Including the Beltane Ranch vineyard, the ranch encompasses a sprawling 105 acres and is well-known as a bed and breakfast. Its grounds are bucolic, with 4 acres of olive orchards, as well as hiking trails. One path that loops around the property cuts through the vineyard, past the orchards by the horses, burros, longhorn cattle, sheep and food garden.

In addition to wine grapes, the ranch grows heirloom stonefruit, raspberries and organic vegetables. Beltane is also home to laying hens and honey bees.

The focus with farming is on grooming premium grapes, according to Benward. The Beltane Ranch label produces 1,800 cases per year and operates out of Fel Wines in Sonoma.

“This cobbly, volcanic site has a long history of producing premium fruit a stone’s throw from some of Sonoma Valley’s original 1860s plantings,” he said.

The vineyard was first planted in 1879 by pioneer viticulturist John Drummond, who produced wines from the site. In 1892, businesswoman and civil rights advocate Mary Ellen Pleasant acquired the property. Pleasant is said to be the country’s first self-made woman millionaire and was renowned at the time as one of the wealthiest Black women in the U.S., according to Petaluma resident Janet Gracyk, who was part of a team that successfully advocated for the property to be recognized as a Historic Black Landscape by the National Park Service.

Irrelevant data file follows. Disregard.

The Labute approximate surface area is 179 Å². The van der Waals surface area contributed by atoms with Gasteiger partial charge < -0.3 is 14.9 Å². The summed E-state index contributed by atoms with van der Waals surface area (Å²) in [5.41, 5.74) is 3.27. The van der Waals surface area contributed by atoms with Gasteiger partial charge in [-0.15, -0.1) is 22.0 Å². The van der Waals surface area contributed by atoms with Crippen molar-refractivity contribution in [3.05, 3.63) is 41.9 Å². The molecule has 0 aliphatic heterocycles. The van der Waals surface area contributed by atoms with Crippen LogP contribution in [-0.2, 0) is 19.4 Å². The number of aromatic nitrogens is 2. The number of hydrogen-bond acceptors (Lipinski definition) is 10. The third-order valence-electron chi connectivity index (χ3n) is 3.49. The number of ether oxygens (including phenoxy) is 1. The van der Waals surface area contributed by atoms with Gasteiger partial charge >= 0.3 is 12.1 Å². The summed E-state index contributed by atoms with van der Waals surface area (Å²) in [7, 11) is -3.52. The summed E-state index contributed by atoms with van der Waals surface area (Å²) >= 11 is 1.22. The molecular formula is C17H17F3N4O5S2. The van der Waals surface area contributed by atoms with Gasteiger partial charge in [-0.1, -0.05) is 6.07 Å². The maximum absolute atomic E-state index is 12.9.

Pleasant named the property Beltane Ranch and built the landmark ranch house for farm hospitality accommodations.

In the 20th century, Benward’s family bought the ranch as a home and working family farm. They began replanting the vineyards in the 1970s with a focus on fine-wine growing for vintner clients in Napa and Sonoma. Then, in 2009, the family began making its own wine under the Beltane Ranch label.

“We’re focused on producing high-quality wines by using regenerative practices and pulling inspiration from the wisdom of the farmers before us,” Benward said.

Exploring the terraced hillsides of the Douro Valley in Portugal inspired Benward to farm grapes. He said he also was drawn to the wine industry because of his childhood memories of the hustle of harvest in Sonoma Valley.